Elsewhere Orwell criticized such psychological distancing from violence. He condemned the poet W. H. Auden for cavalierly referring to politics involving “necessary murder.” The term
could only be written by a person to whom murder is at most a word. Personally I would not speak so lightly of murder. It so happens that I have seen the bodies of numbers of murdered men—I don’t mean killed in battle, I mean murdered. Therefore I have some conception of what murder means—the terror, the hatred, the howling relatives, the post-mortems, the blood, the smells. To me, murder is something to be avoided. So it is to any ordinary person. The Hitlers and Stalins find murder necessary, but they don’t advertise their callousness, and they don’t speak of it as murder; it is “liquidation,” or some other soothing phrase. Mr. Auden’s brand of amoralism is only possible if you are the kind of person who is always somewhere else when the trigger is pulled.
One might apply Orwell’s own principles to say that to endorse actions that “burn holes in children” is only possible for someone who is elsewhere when the burning is done.
When visiting Allied-occupied Germany as a war correspondent, Orwell witnessed another journalist undergo a change that could, in different circumstances, have been Orwell’s. The man was Belgian and, having had his country invaded by Nazi Germany, had reason to hate the enemy. Entering a town, he and Orwell saw
A dead German soldier was lying supine at the foot of the steps. His face was a waxy yellow. On his breast someone had laid a bunch of the lilac which was blossoming everywhere.
The Belgian averted his face as we went past. When we were well over the bridge he confided in me that this was the first time he had seen a dead man. I suppose he was thirty-five years old, and for four years he had been doing war propaganda over the radio. For several days after this his attitude was quite different from what it had been earlier. He looked with disgust at the bomb-wrecked town and the humiliations the Germans were undergoing, and even on one occasion intervened to prevent a particularly bad bit of looting.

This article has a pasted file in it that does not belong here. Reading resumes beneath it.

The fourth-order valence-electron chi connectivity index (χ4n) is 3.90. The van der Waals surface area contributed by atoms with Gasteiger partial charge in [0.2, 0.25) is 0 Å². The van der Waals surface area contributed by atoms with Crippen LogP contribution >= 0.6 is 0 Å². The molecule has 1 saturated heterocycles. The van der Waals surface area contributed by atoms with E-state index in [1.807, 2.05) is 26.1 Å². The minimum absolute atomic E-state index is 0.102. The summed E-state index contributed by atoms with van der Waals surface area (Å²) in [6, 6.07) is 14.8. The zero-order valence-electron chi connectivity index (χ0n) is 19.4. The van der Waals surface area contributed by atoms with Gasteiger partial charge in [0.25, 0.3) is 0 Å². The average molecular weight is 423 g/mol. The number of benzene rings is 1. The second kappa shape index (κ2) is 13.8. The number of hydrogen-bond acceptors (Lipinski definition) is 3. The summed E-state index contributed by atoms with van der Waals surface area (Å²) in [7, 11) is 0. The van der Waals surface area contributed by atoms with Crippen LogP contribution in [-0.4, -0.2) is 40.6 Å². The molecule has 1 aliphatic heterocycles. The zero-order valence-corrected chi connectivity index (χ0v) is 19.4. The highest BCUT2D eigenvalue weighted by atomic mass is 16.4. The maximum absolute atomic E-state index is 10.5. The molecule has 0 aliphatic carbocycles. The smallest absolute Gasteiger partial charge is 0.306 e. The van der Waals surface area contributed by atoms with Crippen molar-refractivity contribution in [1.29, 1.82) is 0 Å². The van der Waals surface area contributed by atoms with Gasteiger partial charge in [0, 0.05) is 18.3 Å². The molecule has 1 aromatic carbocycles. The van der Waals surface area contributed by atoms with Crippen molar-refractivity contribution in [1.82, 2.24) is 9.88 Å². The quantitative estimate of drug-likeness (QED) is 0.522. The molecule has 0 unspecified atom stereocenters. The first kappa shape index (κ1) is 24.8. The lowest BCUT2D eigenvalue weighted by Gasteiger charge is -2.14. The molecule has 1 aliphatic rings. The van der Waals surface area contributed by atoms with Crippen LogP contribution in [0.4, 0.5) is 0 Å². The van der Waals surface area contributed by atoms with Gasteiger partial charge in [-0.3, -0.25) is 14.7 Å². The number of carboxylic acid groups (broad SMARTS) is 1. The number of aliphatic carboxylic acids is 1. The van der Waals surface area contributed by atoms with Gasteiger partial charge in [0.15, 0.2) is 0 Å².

Such sights did not change Orwell’s attitude toward the war and bombing. Perhaps, though, if the full reality of the violence he had been advocating could somehow have been made more vivid to him he might have undergone a similar change.
That someone as decent as Orwell could callously endorse total war, contrary to his tendency to recognize the humanity of so many—the poor, the preborn, even Fascist soldiers—is deeply troubling. Many influences doubtless shaped his attitudes, but the role that psychological distancing can play in someone accepting violence is worth close attention.
Consistent life ethic advocates must constantly struggle against such distancing. The victims of violence and their suffering need to be seen clearly, despite technologies or euphemisms (“collateral damage,” “enhanced interrogation techniques,” “termination of pregnancy”) that might obscure them. The author of “Politics and the English Language” would have appreciated such efforts.
A version of this essay originally appeared on the Consistent Life Network blog.
 George Orwell, “Politics and the English Language,” in Orwell: Essays, Journalism, & Letters, edited by Sonia Orwell and Ian Angus. Vol. 4, In Front of Your Nose, 1945-1950 (Boston: Nonpareil Books, 2000), 139-140.
 See my piece, “Recognizing Humanity: Orwell and the Consistent Life Ethic.”
 George Orwell, “Review of Spanish Testament by Arthur Koestler,” in Orwell: Essays, Journalism, & Letters, edited by Sonia Orwell and Ian Angus. Vol. 1, An Age Like This, 1920-1940 (Boston: Nonpareil Books, 2000), 296.
 George Orwell, “Future of a Ruined Germany,” Observer, April 8, 1945, reproduced in the Guardian, May 7, 2005, https://bit.ly/2Ysj9Ri.
 George Orwell, “As I Please Column,” in Orwell: Essays, Journalism, & Letters, edited by Sonia Orwell and Ian Angus. Vol. 3, As I Please, 1943-1945 (Boston: Nonpareil Books, 2000), 151.
 George Orwell, “Looking Back on the Spanish War,” in Orwell: Essays, Journalism, & Letters, edited by Sonia Orwell and Ian Angus. Vol. 2, My Country Right or Left, 1940-1943 (Boston: Nonpareil Books, 2000), 253-254.
 George Orwell, “Inside the Whale,” in Orwell: Essays, Journalism, & Letters, edited by Sonia Orwell and Ian Angus. Vol. 1, An Age Like This, 1920-1940 (Boston: Nonpareil Books, 2000), 516.
 George Orwell, “Revenge Is Sour,” in Orwell: Essays, Journalism, & Letters, edited by Sonia Orwell and Ian Angus. Vol. 4, In Front of Your Nose, 1945-1950 (Boston: Nonpareil Books, 2000), 6.
 Richard Westwood, “Vera Brittain versus George Orwell,” The Orwell Society, February 12, 2012, https://bit.ly/2GDwIq2.